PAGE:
The COVID-19 crisis is wreaking financial havoc on millions of Americans, and so in late March, President Trump implemented the CARES (Coronavirus Aid, Relief, and Economic Security) Act to provide economic relief. Included in that package is a one-time $1,200 stimulus payment for qualifying adults, extra unemployment benefits, and a set of more relaxed rules for retirement savings plans like IRAs and 401(k)s.

With regard to the latter, plan holders affected by COVID-19 can now withdrawal up to $100,000 from an IRA or 401(k) before age 59 1/2 without incurring the 10% early withdrawal penalty that would normally apply. Required minimum distributions, meanwhile, can be delayed an extra year (normally, they kick in at age 72). And those who choose to borrow from a 401(k) now have the option to take out a larger loan. But borrowing from a retirement plan is a dangerous move to begin with, and borrowing at an even higher rate could spell serious trouble for your retirement.

Man holding up white card with 401K on it in red letters


New 401(k) borrowing rules

Before the CARES Act, 401(k) loan limits were capped at $50,000 or 50% of your vested account balance. But thanks to the new relief package, you can now borrow up to $100,000 from a 401(k), or up to 100% of your vested account balance if it's less than $100,000. IRAs, meanwhile, have never provided a loan option -- and the new rules still won't let you borrow from one.

If you're feeling cash-strapped, you may be inclined to take out a larger 401(k) loan in the coming weeks. But before you do, consider the pitfalls involved.

The dangers of borrowing from a 401(k)

Perhaps the greatest danger of a 401(k) loan is that you might struggle to pay it back. And that's troubling for a couple of reasons. First, if you don't pay back your loan, you'll be hit with a 10% early withdrawal penalty on the amount you fail to put back into your account.

Now you may be thinking: "Doesn't the CARES Act allow for a $100,000 retirement plan withdrawal without penalty?" And you'd be correct, except for the fact that a defaulted loan is not considered a penalty-free withdrawal, nor is it converted to one if you're unable to pay.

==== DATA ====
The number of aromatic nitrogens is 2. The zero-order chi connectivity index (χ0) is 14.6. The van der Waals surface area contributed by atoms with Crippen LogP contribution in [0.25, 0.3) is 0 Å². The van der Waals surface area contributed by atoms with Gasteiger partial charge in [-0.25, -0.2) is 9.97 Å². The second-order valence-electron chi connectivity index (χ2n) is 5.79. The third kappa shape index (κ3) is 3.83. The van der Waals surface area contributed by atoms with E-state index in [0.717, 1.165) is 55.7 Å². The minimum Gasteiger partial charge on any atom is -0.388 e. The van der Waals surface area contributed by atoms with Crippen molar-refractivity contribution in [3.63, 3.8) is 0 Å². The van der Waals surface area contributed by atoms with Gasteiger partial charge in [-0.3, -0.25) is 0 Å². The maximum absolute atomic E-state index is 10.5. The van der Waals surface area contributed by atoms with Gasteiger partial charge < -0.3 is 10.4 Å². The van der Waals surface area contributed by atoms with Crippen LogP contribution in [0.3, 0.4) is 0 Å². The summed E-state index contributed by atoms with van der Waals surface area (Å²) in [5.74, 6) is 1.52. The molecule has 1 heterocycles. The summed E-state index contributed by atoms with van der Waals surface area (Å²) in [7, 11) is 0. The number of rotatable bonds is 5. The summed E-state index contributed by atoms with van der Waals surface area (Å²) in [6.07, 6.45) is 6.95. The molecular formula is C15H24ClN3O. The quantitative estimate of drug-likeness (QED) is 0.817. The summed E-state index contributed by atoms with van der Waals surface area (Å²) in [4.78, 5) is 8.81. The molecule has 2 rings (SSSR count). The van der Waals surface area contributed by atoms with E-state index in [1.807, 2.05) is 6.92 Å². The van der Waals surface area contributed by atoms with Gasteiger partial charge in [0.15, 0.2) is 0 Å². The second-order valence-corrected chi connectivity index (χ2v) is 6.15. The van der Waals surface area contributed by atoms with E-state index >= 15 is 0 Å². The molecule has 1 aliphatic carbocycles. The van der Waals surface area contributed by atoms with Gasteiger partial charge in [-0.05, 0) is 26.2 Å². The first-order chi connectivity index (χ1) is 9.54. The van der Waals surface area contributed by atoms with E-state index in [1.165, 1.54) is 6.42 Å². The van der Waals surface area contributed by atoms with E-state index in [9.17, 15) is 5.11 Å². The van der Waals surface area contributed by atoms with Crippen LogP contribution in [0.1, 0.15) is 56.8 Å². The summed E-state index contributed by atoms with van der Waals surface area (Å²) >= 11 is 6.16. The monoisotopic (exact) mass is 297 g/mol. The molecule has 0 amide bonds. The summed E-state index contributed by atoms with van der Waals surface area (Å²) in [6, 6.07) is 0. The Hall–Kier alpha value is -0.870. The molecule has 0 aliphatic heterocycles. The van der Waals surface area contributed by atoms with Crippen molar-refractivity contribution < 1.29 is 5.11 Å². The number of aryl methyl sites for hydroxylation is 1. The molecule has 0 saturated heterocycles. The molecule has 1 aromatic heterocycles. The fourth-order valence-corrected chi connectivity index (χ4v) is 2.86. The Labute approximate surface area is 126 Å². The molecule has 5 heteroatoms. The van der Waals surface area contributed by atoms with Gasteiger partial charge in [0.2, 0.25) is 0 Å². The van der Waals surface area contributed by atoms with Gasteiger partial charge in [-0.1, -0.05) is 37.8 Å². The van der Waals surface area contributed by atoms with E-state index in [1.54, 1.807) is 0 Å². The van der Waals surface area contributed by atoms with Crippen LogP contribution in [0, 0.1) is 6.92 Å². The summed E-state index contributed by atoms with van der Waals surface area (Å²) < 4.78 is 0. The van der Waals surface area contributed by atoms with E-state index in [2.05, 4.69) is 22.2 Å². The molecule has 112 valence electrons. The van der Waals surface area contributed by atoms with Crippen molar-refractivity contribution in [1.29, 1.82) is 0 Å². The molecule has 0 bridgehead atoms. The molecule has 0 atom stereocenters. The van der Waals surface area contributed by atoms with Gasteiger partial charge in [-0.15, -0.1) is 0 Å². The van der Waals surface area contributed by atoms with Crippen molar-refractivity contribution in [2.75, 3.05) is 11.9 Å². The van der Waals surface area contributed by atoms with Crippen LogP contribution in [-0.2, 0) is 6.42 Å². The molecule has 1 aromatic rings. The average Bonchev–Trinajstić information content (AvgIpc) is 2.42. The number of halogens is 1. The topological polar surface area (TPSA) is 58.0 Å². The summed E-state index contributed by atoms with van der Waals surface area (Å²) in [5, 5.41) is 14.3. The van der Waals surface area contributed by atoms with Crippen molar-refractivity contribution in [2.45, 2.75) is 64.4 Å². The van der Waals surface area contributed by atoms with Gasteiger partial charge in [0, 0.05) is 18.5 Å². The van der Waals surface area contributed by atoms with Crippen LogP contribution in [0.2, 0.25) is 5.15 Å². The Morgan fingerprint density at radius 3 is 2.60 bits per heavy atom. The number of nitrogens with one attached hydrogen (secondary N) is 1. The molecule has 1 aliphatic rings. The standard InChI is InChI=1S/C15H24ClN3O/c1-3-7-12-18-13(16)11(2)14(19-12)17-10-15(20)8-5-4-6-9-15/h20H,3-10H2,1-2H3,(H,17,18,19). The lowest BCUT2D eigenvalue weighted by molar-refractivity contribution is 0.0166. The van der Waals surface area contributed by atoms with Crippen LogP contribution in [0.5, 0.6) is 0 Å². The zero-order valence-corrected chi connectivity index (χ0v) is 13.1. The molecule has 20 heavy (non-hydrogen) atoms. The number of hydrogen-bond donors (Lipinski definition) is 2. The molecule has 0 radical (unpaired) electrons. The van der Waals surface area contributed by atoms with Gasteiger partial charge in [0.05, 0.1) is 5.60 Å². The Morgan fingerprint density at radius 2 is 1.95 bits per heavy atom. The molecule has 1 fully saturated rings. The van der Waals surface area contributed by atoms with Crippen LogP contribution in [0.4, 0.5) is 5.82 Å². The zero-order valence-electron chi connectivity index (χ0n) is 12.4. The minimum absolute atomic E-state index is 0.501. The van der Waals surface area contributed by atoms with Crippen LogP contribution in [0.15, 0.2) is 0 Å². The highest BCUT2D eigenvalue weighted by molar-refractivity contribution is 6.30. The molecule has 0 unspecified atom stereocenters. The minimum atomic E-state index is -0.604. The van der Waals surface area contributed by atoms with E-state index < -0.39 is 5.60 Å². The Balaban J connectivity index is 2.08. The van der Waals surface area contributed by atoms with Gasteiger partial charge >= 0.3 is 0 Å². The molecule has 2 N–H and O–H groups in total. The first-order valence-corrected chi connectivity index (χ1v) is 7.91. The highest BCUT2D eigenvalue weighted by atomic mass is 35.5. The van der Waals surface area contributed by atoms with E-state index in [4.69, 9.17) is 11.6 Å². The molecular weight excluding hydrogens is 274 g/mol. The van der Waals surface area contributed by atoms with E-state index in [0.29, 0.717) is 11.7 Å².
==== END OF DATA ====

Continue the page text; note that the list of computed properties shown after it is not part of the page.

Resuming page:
Furthermore, if you don't repay your 401(k) loan, you'll risk falling short financially during retirement. Additionally, you'll generally lose out on an employer match for your 401(k) during your loan's repayment period. And that also increases your risk of not having enough money at your disposal once you leave the workforce.

Be careful with 401(k) loans

If you really need to take out a 401(k) loan, make sure to borrow as little as possible. You may be allowed to borrow up to $100,000 right now, but if you only need $15,000 to keep up with near-term expenses, don't take out more than that.

It also pays to explore other affordable borrowing options before taking a loan from your 401(k). If you own a home, for example, a home equity loan or line of credit may be a more suitable alternative.

Finally, to qualify to borrow extra money from your 401(k), you'll need to have been negatively impacted by COVID-19 -- whether that means falling ill, being forced into quarantine, or seeing a reduction in your working hours. Unfortunately, a wide range of people have been hurt by the crisis already, so the option to take out a larger 401(k) loan will be on the table for many. But proceed with caution if you're going to go that route so you don't regret the decision after the fact.